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Lore DVD Review

 
 
Film Information
 

Plot: 1945 and the Third Reich has fallen. Lore (Rosendahl) is forced to lead her younger siblings across the country to her grandmothers, coming to terms with her SS parents involvement when she meets Thomas (Malina), a young Jew.
Release Date: Monday 27th May 2013
Format: DVD
Director(s): Cate Shortland
Cast: Saskia Rosendahl, Nele Trebs, Kai-Peter Malina
BBFC Certificate: 15
Running Time: 109 mins
Country Of Origin: Germany
Language: German with English subtitles
Genre: , ,
 
Film Rating
 
 
 
 
 
3/ 5


 

Bottom Line


This is very much Rosendahl’s film, culminating in a sequence which suggest that both the actress and the character have got plenty of life and fight in them yet.


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Posted May 21, 2013 by

 
Film Review
 
 

It’s not exactly an enviable task; to make a Hitler Youth member and daughter of an SS Officer a sympathetic figure, but it’s to director Cate Shortland’s credit that she manages it without causing the viewer too much of a moral dilemma.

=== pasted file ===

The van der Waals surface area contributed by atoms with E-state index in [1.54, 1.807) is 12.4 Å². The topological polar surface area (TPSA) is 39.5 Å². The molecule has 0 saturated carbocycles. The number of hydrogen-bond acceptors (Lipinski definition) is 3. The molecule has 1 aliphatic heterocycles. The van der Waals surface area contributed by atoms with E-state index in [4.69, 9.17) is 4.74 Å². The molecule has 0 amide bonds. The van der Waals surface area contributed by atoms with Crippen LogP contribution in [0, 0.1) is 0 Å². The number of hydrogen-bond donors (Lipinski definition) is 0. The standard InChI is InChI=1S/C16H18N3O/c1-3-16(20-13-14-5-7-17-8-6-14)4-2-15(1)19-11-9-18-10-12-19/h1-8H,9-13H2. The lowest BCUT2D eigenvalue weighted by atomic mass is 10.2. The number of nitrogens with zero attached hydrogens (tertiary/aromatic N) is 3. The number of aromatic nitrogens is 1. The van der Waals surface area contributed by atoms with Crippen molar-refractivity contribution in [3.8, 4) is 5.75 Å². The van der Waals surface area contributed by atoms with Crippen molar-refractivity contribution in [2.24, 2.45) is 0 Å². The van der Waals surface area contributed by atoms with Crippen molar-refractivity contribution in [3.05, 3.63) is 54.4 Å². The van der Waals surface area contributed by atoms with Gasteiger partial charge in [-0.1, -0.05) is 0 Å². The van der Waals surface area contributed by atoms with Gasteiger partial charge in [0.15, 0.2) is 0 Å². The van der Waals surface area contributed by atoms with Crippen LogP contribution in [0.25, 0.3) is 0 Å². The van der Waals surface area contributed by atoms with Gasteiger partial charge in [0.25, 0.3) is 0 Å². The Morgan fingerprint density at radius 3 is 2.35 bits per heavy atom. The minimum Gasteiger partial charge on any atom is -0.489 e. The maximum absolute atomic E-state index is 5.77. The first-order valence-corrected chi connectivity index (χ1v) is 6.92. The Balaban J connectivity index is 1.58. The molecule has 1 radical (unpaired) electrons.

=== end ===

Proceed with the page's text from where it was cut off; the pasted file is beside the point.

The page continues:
She’s helped of course by two things; a powerful and committed central performance from Saskia Rosendahl as the titular Lore and an engrossing plot which sees her accompanying her younger siblings across Germany on a mission to meet up with her grandmother now her parents have abandoned her.

It’s on this journey that Lore’s faith in and devotion to both the Fuhrer and the Cause is called into question when she meets the quietly aggressive Thomas (Kai-Peter Malina) and has no choice but to accept help from what she perceives as her enemy – a Jew.

Adapted from Rachel Seiffert’s ‘The Dark Room’, Lore manages to fuse together both the survivalist genre, engaging the heart, while exploring the tensions existing within a defeated Germany and stimulating some introspective discussion – working out just who the enemy is emerges as a key question in Shortland’s film.

So while Lore stumbles across, and deals remarkably well with, all kinds of troubles along her way, we’re treated to some beautiful cinematography which lends the dense Black Forest a Brothers Grimm-esque sense of danger. And while Rosendahl deserves the plaudits for her central performance, Malina manages to make Thomas a more complex character than at first appears, courtesy of a third act revelation.

However this is very much Rosendahl’s film, culminating in a sequence which suggest that both the actress and the character have got plenty of life and fight in them yet.


Dan Clay

 


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